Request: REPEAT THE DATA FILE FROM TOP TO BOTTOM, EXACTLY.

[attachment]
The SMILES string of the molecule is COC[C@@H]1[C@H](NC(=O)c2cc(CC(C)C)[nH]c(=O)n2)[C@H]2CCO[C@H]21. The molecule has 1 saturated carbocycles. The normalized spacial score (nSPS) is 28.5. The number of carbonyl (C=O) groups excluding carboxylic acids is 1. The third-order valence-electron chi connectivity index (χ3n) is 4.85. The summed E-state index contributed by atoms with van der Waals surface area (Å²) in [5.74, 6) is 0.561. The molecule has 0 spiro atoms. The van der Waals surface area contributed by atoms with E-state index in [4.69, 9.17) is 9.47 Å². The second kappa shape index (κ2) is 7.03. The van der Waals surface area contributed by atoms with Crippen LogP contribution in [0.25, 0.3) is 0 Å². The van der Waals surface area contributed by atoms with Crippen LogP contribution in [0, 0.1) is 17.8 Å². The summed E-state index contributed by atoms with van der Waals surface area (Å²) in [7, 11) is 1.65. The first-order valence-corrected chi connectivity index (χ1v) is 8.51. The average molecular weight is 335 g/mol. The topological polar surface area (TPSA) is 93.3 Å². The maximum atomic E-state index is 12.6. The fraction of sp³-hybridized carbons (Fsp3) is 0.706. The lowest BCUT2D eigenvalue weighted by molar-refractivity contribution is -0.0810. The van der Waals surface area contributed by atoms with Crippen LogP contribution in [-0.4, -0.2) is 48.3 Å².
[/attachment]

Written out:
The SMILES string of the molecule is COC[C@@H]1[C@H](NC(=O)c2cc(CC(C)C)[nH]c(=O)n2)[C@H]2CCO[C@H]21. The molecule has 1 saturated carbocycles. The normalized spacial score (nSPS) is 28.5. The number of carbonyl (C=O) groups excluding carboxylic acids is 1. The third-order valence-electron chi connectivity index (χ3n) is 4.85. The summed E-state index contributed by atoms with van der Waals surface area (Å²) in [5.74, 6) is 0.561. The molecule has 0 spiro atoms. The van der Waals surface area contributed by atoms with E-state index in [4.69, 9.17) is 9.47 Å². The second kappa shape index (κ2) is 7.03. The van der Waals surface area contributed by atoms with Crippen LogP contribution in [0.25, 0.3) is 0 Å². The van der Waals surface area contributed by atoms with Crippen LogP contribution in [0, 0.1) is 17.8 Å². The summed E-state index contributed by atoms with van der Waals surface area (Å²) in [7, 11) is 1.65. The first-order valence-corrected chi connectivity index (χ1v) is 8.51. The average molecular weight is 335 g/mol. The topological polar surface area (TPSA) is 93.3 Å². The maximum atomic E-state index is 12.6. The fraction of sp³-hybridized carbons (Fsp3) is 0.706. The lowest BCUT2D eigenvalue weighted by molar-refractivity contribution is -0.0810. The van der Waals surface area contributed by atoms with Crippen LogP contribution in [-0.4, -0.2) is 48.3 Å².